When designing a new home, some simple upgrades can improve its performance. These go beyond the minimums required by the NZ Building Code and can help to:
- keep temperatures more comfortable for longer
- use fewer resources such as energy and water
- make it cheaper to run.
How to use
1. Confirm the budget with your client.
2. Determine the theme(s) you and your client want to address:
3. Pick the desired features with your client, up to the budget.
4. Develop an accurate quote.
The following improvements will help make the house more comfortable while needing less heating or cooling over the year, therefore saving on energy costs. (Note that an accurate ‘yearly savings' figure cannot be determined by adding two or more thermal improvements together.)
|THERMAL improvement||extra cost||yearly savings||thermal benefit|
|Living areas facing north, garage facing south||Marginal||$120||Very good|
|R4.0 bulk ceiling insulation (upgraded from R2.9)||$390||$40||Good|
|R4.6 bulk ceiling insulation (upgraded from R2.9)||$1,300||$90||Good|
|Thermally broken aluminium-framed windows||$1,900||$190||Very good|
|Thermally broken, aluminium-framed, double glazing with low-E coating||$4,100||$410||Excellent|
|Insulated concrete slab|
|50 mm expanded S-grade polystyrene insulation, continuous, under entire slab (i.e. not pod-style)||$2,300||$310||Very good|
|As above, but with 20 mm polystyrene around perimeter ||$3,600||$360||Very good|
|50 mm expanded polystyrene insulation under slab + exposed slab in living areas||$3,100||$300||Very good|
|As above, but with 20 mm insulation around perimeter||$4,400||$360||Excellent|
|50 mm expanded polystyrene insulation under slab + R2.8 walls + R4 ceiling + low-E glazing||$6,300||$430||Excellent|
|As above, but with thermally broken frames as well ||$8,600||$800||Outstanding|
The extra cost refers to the costs over and above what a more standard component or system would typically cost to purchase initially. The yearly savings are a result of the lower need for space conditioning energy use only. Figures are based on the needs of typical spec homes.
The following improvements will help make the house cheaper to run. (Individual improvements can be added together to provide combined extra costs and yearly savings.)
|ENERGY improvement||extra cost||yearly savings|
|Photovoltaic-ready house (installing cabling only)||$400||NA||NA|
|3 kWh grid-connected photovoltaic system fully installed||$10,000||(see note 1)||(see note 1)|
|Appliances and lighting|
|4 Energy Star fridge-freezer (380 litres)||$100||$60||Good|
|Correctly sized heat pump||$0||$150||Very good|
|All lighting energy efficient (CFL or LED)||$300||$150||Very good|
1. Savings are difficult to determine given the rapid photovoltaic (PV) price changes and a number of other factors. See the Photovoltaic (PV) Design fact sheet for more information.
The extra cost refers to the costs over and above what a more standard component or system would typically cost to purchase initially. The yearly savings is the estimated benefit in lowered energy costs resulting from better appliance efficiencies.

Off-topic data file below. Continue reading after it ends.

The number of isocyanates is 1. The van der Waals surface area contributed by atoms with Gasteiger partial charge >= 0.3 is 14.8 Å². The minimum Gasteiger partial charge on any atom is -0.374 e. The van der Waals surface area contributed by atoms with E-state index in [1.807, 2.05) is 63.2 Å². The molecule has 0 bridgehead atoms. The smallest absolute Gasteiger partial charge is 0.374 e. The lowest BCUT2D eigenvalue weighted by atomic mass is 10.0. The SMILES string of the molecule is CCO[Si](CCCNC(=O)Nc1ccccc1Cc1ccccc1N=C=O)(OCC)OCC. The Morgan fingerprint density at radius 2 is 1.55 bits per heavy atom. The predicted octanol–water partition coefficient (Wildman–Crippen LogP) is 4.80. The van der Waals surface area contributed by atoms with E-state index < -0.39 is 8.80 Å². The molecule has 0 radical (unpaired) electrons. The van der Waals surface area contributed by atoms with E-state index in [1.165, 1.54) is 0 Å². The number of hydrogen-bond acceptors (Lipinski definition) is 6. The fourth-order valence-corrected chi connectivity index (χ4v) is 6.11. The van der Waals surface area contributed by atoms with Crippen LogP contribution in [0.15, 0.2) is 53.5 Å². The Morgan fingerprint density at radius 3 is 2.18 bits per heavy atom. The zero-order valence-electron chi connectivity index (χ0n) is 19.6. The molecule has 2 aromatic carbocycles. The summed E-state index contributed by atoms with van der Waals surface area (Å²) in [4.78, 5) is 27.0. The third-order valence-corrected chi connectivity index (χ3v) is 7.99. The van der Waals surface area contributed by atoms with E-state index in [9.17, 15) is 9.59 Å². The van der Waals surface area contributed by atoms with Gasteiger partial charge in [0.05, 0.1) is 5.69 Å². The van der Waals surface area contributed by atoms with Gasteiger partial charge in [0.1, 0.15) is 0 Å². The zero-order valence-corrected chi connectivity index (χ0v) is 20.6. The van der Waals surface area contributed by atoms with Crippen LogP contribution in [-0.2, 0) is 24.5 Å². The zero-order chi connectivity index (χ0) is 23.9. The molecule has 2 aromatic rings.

The following improvements will help to manage water resources better. As Wellington's supply and waste water council charges are based on capital value, the suggested improvements below are based on the most cost-effective solutions from usage-based charging councils.
|WATER improvement||extra cost||yearly savings|
|Small fittings and appliances|
|4 star or better WELS2 toilets ||Marginal||1,600 litres||Good|
|4 star WELS kitchen + bathroom tapware ||Marginal||2,300 litres||Good|
|4 star or better showerheads ||Marginal||57,100 litres||Excellent|
|Rainwater tank systems|
|1,000 litre water tank with feed pump to garden||$2,400||93,000 litres||Outstanding|
|25,000 litre water tank with feed pump to whole house3||$7,400||138,000 litres||Outstanding|
2. WELS = Water Efficiency Labelling Scheme.
3. Check regulations with local council first.
The extra cost refers to the costs over and above what a more standard component or system would typically cost. The yearly savings is the estimated benefit in terms of saved water over a typical year given typical occupants.
The performance upgrades are based on independent research by BRANZ and are region specific where possible. Only the most cost-effective improvements have been selected, based on homes consented in 2012. The cost and benefit figures are averages derived from actual consented plans and take inflation and returns into account. All figures are estimates and should be seen as starting points for discussions.
Once the upgrades have been chosen, the estimated figures for extra costs will need to be more accurately determined and will vary depending on the specific design.
If you would like the detail on how this was calculated, including the full (unfiltered) list of improvement upgrades considered, see the background document Up-Spec: Background Research
The figures in the regional checklists consider those costs and benefits that are reasonably easy to quantify. Harder to quantify - but that might be even more important - are the:
- health and comfort benefits from having a warmer, drier home
- improved resilience and self-sufficiency for the home
- Homestar points resulting from the upgrades.
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